While it seems (to me at least) a little counter-intuitive to filter on name first, this requires less work for find, as it allows it to immediately discount any files that do not match the name directly from the directory listing on disk. Querying against file attributes requires reading the file attributes, which is performed for all files matching any name based predicates.

find -D rates . -name "*.mp3" -type f
find * \( -name "*.[hc]pp" -or -name "*.py" -or -name "*.i" \) -print0 | xargs -0 wc -l | tail -n 1
2010-03-25 18:58:29
User: neologism
Functions: find tail wc xargs
Tags: find xargs wc

Finds all C++, Python, SWIG files in your present directory (uses "*" rather than "." to exclude invisibles) and counts how many lines are in them. Returns only the last line (the total).

rm -rf /tmp/playlist.tmp && find ~/mp3 -name *.mp3 > /tmp/playlist.tmp && mplayer -playlist /tmp/playlist.tmp -shuffle -loop 0 | grep Playing
2010-03-23 21:33:44
User: hhanff
Functions: find grep rm

The command first deletes any old playlist calles playlist.tmp under /tmp. After that it recursively searches all direcotries under ~/mp3 and stores the result in /tmp/playlist.tmp. After havin created the playlist, the command will execute mplayer which will shuffle through the playlist.

This command is aliased to

m is aliased to `rm -rf /tmp/playlist.tmp && find ~/mp3 -name *.mp3 > /tmp/playlist.tmp && mplayer -playlist /tmp/playlist.tmp -shuffle -loop 0 | grep Playing'

in my ~/.bashrc.

find . -type d -empty -delete
find . -depth -type d -empty -exec rmdir -v {} \;
find . -type d | tac | xargs rmdir 2> /dev/null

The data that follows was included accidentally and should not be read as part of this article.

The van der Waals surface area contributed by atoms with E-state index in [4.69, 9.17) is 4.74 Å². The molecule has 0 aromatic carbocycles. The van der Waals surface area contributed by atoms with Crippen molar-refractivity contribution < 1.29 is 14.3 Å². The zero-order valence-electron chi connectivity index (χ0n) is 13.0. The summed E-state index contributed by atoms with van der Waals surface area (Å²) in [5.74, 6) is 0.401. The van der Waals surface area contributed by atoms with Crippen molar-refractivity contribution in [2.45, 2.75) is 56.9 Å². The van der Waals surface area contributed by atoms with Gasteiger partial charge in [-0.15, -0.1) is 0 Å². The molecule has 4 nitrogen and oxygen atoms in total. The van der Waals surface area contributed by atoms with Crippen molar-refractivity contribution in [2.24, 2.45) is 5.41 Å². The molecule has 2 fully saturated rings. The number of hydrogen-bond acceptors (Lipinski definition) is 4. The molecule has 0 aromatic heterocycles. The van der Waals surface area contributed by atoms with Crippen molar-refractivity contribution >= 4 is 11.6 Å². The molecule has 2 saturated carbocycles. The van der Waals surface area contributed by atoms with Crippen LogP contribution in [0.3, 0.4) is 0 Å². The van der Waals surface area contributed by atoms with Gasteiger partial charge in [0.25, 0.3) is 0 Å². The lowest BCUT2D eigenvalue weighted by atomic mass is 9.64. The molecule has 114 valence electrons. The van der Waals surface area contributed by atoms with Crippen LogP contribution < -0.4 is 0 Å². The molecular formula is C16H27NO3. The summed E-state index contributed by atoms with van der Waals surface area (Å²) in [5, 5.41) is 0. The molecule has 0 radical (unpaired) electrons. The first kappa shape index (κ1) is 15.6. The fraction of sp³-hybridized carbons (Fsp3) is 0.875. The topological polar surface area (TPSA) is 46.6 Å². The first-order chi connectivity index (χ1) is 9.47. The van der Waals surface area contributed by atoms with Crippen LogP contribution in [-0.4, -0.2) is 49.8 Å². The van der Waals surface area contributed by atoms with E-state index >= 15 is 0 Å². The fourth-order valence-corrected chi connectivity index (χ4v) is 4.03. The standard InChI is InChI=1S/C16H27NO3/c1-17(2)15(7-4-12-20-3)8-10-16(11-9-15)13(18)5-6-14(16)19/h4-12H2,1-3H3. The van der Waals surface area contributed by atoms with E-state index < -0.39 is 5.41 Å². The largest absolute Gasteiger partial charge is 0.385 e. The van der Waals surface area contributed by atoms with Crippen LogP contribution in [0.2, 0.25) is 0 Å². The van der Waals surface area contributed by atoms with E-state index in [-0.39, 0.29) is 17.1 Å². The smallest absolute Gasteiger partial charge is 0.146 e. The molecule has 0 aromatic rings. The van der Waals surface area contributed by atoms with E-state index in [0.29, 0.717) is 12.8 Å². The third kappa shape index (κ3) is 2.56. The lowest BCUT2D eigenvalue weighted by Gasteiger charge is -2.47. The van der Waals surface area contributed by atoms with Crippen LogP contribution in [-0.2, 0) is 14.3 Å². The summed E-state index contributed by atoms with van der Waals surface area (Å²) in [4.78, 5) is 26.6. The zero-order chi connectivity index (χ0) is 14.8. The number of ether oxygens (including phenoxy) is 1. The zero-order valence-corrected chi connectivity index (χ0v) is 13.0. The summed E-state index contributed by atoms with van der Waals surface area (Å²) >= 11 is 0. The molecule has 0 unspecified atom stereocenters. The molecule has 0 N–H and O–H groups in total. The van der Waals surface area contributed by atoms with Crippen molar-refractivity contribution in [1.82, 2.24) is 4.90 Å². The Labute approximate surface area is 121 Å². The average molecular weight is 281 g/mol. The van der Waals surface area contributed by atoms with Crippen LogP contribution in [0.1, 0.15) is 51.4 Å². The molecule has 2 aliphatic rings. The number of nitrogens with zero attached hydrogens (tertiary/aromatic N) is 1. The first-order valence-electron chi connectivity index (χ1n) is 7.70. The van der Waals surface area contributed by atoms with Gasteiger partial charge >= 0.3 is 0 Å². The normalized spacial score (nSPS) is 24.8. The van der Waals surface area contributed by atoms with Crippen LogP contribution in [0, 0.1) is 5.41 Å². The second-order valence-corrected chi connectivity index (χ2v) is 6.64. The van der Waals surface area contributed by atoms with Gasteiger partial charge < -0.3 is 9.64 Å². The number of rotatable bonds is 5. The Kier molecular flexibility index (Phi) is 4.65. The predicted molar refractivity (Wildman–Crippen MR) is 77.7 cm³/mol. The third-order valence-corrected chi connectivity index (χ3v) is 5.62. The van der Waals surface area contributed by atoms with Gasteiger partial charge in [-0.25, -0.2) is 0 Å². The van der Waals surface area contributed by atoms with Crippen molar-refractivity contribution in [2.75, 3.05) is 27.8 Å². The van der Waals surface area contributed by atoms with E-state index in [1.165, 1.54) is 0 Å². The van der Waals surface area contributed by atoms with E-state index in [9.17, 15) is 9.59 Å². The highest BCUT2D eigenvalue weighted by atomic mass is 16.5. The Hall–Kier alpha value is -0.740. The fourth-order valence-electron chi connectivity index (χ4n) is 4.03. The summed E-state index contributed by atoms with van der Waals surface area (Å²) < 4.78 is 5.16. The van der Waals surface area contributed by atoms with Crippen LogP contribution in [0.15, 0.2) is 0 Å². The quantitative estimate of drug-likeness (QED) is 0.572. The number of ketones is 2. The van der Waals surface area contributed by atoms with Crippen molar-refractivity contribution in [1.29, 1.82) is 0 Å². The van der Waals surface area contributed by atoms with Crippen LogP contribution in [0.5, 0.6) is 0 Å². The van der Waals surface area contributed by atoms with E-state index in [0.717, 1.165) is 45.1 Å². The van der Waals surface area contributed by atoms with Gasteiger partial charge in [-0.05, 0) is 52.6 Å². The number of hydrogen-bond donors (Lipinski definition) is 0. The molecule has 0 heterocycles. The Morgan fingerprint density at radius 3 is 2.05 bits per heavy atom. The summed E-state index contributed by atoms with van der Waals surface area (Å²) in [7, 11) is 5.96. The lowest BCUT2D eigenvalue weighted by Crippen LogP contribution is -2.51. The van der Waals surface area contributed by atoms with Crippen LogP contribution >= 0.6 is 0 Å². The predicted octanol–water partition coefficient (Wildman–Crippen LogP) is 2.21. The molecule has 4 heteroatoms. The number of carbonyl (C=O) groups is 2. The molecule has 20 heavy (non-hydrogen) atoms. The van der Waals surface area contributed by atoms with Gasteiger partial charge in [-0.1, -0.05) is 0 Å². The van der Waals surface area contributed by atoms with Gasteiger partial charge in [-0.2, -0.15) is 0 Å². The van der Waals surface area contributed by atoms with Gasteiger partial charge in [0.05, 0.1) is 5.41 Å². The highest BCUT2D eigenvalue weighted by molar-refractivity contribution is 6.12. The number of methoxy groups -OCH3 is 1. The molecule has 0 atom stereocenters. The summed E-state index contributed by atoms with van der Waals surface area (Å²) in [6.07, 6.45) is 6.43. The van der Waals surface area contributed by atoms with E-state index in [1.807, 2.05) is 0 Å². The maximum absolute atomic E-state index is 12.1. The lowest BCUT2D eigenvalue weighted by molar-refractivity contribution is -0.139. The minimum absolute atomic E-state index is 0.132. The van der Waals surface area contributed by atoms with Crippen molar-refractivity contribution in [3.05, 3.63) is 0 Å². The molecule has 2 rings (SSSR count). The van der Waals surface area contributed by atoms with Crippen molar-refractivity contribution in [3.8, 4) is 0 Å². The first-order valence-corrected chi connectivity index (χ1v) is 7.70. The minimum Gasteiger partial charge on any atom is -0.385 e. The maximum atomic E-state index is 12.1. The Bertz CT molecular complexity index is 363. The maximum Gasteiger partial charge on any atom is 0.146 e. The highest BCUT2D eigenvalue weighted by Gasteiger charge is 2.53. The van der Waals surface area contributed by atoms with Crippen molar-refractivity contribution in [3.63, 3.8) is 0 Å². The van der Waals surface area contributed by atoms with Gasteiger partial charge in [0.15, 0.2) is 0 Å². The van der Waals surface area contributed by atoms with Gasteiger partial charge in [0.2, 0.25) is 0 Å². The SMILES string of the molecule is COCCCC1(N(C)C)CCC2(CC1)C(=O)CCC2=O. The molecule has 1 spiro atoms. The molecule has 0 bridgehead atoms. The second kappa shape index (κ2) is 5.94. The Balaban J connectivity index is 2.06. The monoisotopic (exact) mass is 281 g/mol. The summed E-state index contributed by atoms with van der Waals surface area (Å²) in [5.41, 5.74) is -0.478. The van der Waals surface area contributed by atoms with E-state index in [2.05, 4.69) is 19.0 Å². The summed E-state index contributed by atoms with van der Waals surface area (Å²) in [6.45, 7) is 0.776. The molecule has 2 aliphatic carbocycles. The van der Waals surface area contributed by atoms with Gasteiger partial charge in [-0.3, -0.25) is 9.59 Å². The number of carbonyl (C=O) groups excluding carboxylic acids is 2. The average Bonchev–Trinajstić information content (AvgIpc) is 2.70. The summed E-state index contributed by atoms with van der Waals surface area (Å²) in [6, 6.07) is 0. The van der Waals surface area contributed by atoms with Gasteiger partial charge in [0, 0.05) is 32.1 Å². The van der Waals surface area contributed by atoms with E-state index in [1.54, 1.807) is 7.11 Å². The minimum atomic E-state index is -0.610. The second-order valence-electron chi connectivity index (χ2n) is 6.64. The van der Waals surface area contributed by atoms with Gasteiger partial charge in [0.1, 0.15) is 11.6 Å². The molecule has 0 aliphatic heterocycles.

2010-03-23 11:54:38
User: drmaciver
Functions: find rmdir tac xargs

Remove all empty directories below the current directory. If directories become empty as the results of this, remove those too.

find . -type f -name '*.mp3' -execdir mp3gain -a '{}' +
2010-03-21 22:23:44
Functions: find

This normalizes volume in your mp3 library, but uses mp3gain's "album" mode. This applies a gain change to all files from each directory (which are presumed to be from the same album) - so their volume relative to one another is changed, while the average album volume is normalized. This is done because if one track from an album is quieter or louder than the others, it was probably meant to be that way.

find /dev/ -name random -exec bash -c '[ -r $0 -a -w $0 ] && dd if=$0 | sort | dd of=$0' {} \;
find ${PATH//:/ } -name \*bash\*
2010-03-16 04:26:27
Functions: find

Searches your $PATH for whatever you substitute for bash, though not sure if this will work if you substitute a different shell for bash!

find . -iname '*.mp3' | while read song; do mpg321 ${song} -w - | oggenc -q 9 -o ${song%.mp3}.ogg -; done
2010-03-14 11:34:35
User: renich
Functions: find mpg321 read
Tags: ogg mpg321

This is not recommended... lossy -> lossy = lossier.

Still, you can do it! ;)

pattern='regexp_pattern'; find . -type f -perm +220 ! -name '*.bak' -print0 | xargs -0 egrep -lZ $pattern | xargs -0 sed -i.bak -e "/$pattern/d"
find . -name '*.[c|h]pp' -o -name '*.[ch]' -type f
2010-03-11 01:22:06
User: lucasrangit
Functions: find

Find C/C++ source files and headers in the current directory.

alias busy='my_file=$(find /usr/include -type f | sort -R | head -n 1); my_len=$(wc -l $my_file | awk "{print $1}"); let "r = $RANDOM % $my_len" 2>/dev/null; vim +$r $my_file'
2010-03-09 21:48:41
User: busybee
Functions: alias awk find head sort vim wc

This makes an alias for a command named 'busy'. The 'busy' command opens a random file in /usr/include to a random line with vim. Drop this in your .bash_aliases and make sure that file is initialized in your .bashrc.